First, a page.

Meet our MA Theatre and Community Education Students
Our first ever cohort of MA Theatre for Community and Education are part way through their first term of training. Students have been busy learning how to combine their individual artistic practices with a range of different approaches to theatre and theories, from the teachings of Jacques Lecoq, to feminist and decolonial theory, to methods for delivering creative workshops in prisons. We caught up with Course Director Maria Askew and students Anne-Marie Sewell and Rina Mushonga to talk about their experiences and hopes for the MA course.
What motivated you to apply for this course?
Rina: I’m primarily a recording artist, but have also done some directing with youth theatre companies. I’m at a stage in my career where I want to improve my theoretical knowledge. What really appealed to me about this course was the idea of theatre as a tool for social change. It’s something I’ve been thinking about a lot, particularly this year: how can I practice my craft in a more meaningful way and share access to the arts with people who are often excluded?
Anne-Marie: I’m a professional dancer with an interest in physical theatre that has an impact. During lockdown, there weren’t many opportunities for performance work, so I started looking to shift direction and found this course. Now seemed like the perfect time to go for it!
Maria: I think one of the things that attracts people to this course is the opportunity it offers to explore social issues. I find all my students to be very socially engaged, critical and questioning. This is what we need right now!
Accessibility is one of the core values of this course. How has this been created and what does it mean for you?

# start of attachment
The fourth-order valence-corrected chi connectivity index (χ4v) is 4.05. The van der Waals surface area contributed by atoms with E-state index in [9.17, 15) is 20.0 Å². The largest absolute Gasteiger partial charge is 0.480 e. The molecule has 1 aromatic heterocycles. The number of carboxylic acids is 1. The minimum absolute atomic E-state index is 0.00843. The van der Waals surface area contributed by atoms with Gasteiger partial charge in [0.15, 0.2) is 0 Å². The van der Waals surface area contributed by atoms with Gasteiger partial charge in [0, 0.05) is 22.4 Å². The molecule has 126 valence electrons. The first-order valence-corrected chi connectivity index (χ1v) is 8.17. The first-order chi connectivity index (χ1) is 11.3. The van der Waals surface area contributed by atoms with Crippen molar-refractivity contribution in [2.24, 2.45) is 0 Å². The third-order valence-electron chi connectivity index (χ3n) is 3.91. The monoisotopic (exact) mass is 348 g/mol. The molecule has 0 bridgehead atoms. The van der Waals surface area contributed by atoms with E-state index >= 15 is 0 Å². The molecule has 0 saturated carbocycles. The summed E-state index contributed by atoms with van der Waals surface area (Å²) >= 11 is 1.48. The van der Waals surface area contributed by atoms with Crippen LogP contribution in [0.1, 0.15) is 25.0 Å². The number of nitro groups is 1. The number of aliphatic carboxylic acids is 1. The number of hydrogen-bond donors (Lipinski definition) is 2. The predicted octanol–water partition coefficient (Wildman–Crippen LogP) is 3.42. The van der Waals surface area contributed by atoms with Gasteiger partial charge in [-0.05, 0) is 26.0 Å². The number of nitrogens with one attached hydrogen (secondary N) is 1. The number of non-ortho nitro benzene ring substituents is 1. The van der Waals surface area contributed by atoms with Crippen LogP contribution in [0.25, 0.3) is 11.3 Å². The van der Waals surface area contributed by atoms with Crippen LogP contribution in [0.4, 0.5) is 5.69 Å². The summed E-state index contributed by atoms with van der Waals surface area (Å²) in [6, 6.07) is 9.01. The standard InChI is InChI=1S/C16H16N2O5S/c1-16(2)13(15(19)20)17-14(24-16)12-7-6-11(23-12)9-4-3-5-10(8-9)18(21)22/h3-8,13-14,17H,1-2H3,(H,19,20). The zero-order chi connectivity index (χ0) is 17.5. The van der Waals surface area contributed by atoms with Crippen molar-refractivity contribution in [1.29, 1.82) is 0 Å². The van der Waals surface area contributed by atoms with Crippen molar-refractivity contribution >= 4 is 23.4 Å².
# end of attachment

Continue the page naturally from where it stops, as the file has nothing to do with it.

Maria: Our part-time structure is key to this. Many people work alongside their studies anyway, but this makes it more feasible. It means that the course appeals to all kinds of people, including those who are already working in industry. Then, this space of research and learning can inform what’s going on in their lives and their other experiences can be shared reciprocally here.
Anne-Marie: The broad syllabus creates an open and accessible feel to the course. In our group, we’re all from completely different backgrounds. Lots of us are performers, but it isn’t a performance course. You could come from any background and get a lot out of it, which makes it very different to other arts courses.
Rina: As a parent, the part-time structure is really helpful for me. As the course progresses, it will hopefully also mean that I can apply my new skills to industry projects.
What do you hope the impact of this course will be?
Rina: It’s hugely important to have this course at a place like Mountview. Although progress is being made, it’s still the case that the majority of drama school students are white. We need to train future practitioners like myself and Anne-Marie to understand topics like colonialism and feminism, so that we can use this knowledge when we start teaching and directing.
Anne-Marie: I’ve learnt so much from this course that isn’t even about theatre! We’re talking about such important topics and I’m always left wondering why I’ve never had these conversations in an educational setting before. It also shows that the arts aren’t just entertainment: they’re a fantastic way of communicating important messages. Courses like this will be vital for the future of the arts.
Rina: It goes beyond showing the importance of the arts. We’re also thinking about questions like ‘why aren’t marginalised people better represented in the arts?’ Through art, we reflect people’s lives. If we’re not reflecting stories about black people, or queer people, then something in art is broken. It’s like painting a field of wildflowers, but doing it in black and white. We need to be asking ourselves ‘what can art do better?’
Photographer: Tom Harrison